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May 13 2022

The Uniqueness of Isan Performing Arts and the Emergence of the Pong Lang Ensemble


Asian Performing Arts on Stage and on Screen

The Uniqueness of Isan Performing Arts and the Emergence of the Pong Lang Ensemble

Lecture by Jarernchai Chonpairot, Ph.D.

College of Music, Mahasarakham University

Isan (Northeast Thailand) performing arts, especially performances lam poetic singing, have been the most popular entertainment for the people since the old days. Nowadays, its popularity has spread throughout all regions of the country as well as in many countries. In this keynote address, Jarernchai Chonpairot, Ph.D. investigates the unique elements of Isan performing arts, and discusses the emergence of the pong lang ensemble in particular, based on his ethnographic research in the region. The music of the pong lang ensemble is distinguished by its tonal system, melodic inventiveness, shifting melodic modes, compositional forms and phrasing, its incorporation of accompanied singing, and performance context. The wooden xylophone called pong lang originated in remote villages in Kalasin Province. The villagers had used pong lang to entertain themselves as well as to chase away the animals from their farms. The instrument was called mak toet toeng, or mak king kom. Later on, a group of Isan folk music lovers brought it into a small ensemble, which also included mouth organ (khaen), plucked lute (phin), panpipes (wot), and drums. This small group of Isan folk musicians was invited by the Siam Society to perform in Bangkok. Since then, the ensemble has become known to the public throughout the country. Later on, the pong lang ensemble was made part of music curriculum of the national College of Dramatic Arts system, as well as those of other music colleges in Northeast region. Nowadays, pong lang ensembles are established in many colleges, universities and high schools throughout the country, and royally-sponsored competitions provide ample incentive for these ensembles to perform at a high level.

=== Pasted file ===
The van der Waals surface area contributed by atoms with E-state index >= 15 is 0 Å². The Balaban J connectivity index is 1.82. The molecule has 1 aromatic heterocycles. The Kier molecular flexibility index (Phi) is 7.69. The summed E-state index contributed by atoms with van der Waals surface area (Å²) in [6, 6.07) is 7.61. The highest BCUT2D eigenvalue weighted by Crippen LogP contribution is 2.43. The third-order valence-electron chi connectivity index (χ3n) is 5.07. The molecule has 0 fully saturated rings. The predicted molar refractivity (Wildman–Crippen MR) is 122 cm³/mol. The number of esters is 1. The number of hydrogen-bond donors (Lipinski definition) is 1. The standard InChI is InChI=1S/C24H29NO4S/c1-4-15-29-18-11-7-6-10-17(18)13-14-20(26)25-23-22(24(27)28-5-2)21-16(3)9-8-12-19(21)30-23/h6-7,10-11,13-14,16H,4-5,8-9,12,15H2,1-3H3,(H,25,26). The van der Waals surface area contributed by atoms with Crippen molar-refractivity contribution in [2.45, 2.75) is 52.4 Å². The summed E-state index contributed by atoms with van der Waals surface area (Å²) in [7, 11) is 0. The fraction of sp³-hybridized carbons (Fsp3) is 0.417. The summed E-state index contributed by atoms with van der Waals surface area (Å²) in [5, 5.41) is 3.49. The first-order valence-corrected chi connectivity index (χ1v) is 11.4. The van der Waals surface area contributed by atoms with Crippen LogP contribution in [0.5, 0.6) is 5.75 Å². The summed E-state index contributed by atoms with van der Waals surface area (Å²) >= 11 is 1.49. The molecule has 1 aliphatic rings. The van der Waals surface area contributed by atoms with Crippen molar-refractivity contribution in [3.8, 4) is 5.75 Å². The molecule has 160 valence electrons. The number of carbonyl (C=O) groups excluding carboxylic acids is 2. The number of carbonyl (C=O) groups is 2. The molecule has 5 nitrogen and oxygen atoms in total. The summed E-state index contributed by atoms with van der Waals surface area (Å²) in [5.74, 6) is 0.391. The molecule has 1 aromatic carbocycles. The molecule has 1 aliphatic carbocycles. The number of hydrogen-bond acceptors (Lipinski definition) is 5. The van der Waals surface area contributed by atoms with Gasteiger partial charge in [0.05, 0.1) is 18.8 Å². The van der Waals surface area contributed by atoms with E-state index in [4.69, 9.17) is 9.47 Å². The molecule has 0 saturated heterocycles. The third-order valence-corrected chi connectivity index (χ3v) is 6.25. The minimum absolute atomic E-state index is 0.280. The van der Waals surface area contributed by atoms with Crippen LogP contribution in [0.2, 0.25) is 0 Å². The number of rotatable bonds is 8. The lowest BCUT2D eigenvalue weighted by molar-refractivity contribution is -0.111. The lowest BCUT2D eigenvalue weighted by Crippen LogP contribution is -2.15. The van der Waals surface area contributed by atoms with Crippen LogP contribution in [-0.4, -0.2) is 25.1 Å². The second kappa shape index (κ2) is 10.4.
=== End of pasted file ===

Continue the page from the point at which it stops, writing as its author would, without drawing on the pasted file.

Jarernchai Chonpairot received a bachelor’s degree in education from Prasanmit College of Education in Bangkok, Thailand; a master’s degree in Asian studies from the University of Michigan, USA; and a doctoral degree in musicology-ethnomusicology from Kent State University. He was a founding member of the Asia Pacific Society for Ethnomusicology in 1985. He taught at Mahasarakham University between 1969 and 2000. After his retirement in 2000, he became the Committee Chair, establishing M.A and Ph.D. programs in ethnomusicology at Mahasarakham University and leading students on fieldwork for dissertations in Thailand and in neighboring countries. And he leads and encourages music students to attend and present papers at many international conferences. He was honored to be the keynote speaker for the International Council for Traditional Music World Conference in Bangkok in 2019. He has presented academic at many international conferences and published in Thai and international journals. He now works at the College of Music, Mahasarakham University, Thailand as a Specialist.

About Asian Performing Arts on Stage and on Screen Symposium, May 13-15, 2022:

This three-day hybrid symposium highlights the diversity of Asian performing arts through presentations and performances in various media, including panel presentations, film screenings with discussion, lecture-demonstrations on musical instruments, and live staged performances of music, dance, and puppetry. Performances will include Javanese shadow puppets with live gamelan music, Philippine kulintang music and dance, Japanese gagaku, Thai poonglaang ensemble, and much more. Research papers will explore subjects such as pop music and gender identity in Vietnam, hip-hop music in Cambodia, and shamanism in Korea and China. The keynote speaker will be Dr. Jarernchai Chonpairot speaking on Isan performing arts and the emergence of the poonglaang ensemble.

Via Zoom and in-person at Lani Hall, UCLA Herb Alpert School of Music, USA.
Co-Sponsored by the UCLA Center for Musical Humanities, the UCLA World Music Center, the UCLA Center for Southeast Asian Studies, and the UCLA Ethnomusicology Department. 

Register in advance for this event. After registering, you will receive a confirmation email containing information about joining the event.

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This event is FREE! No RSVP required. Early arrival is recommended.


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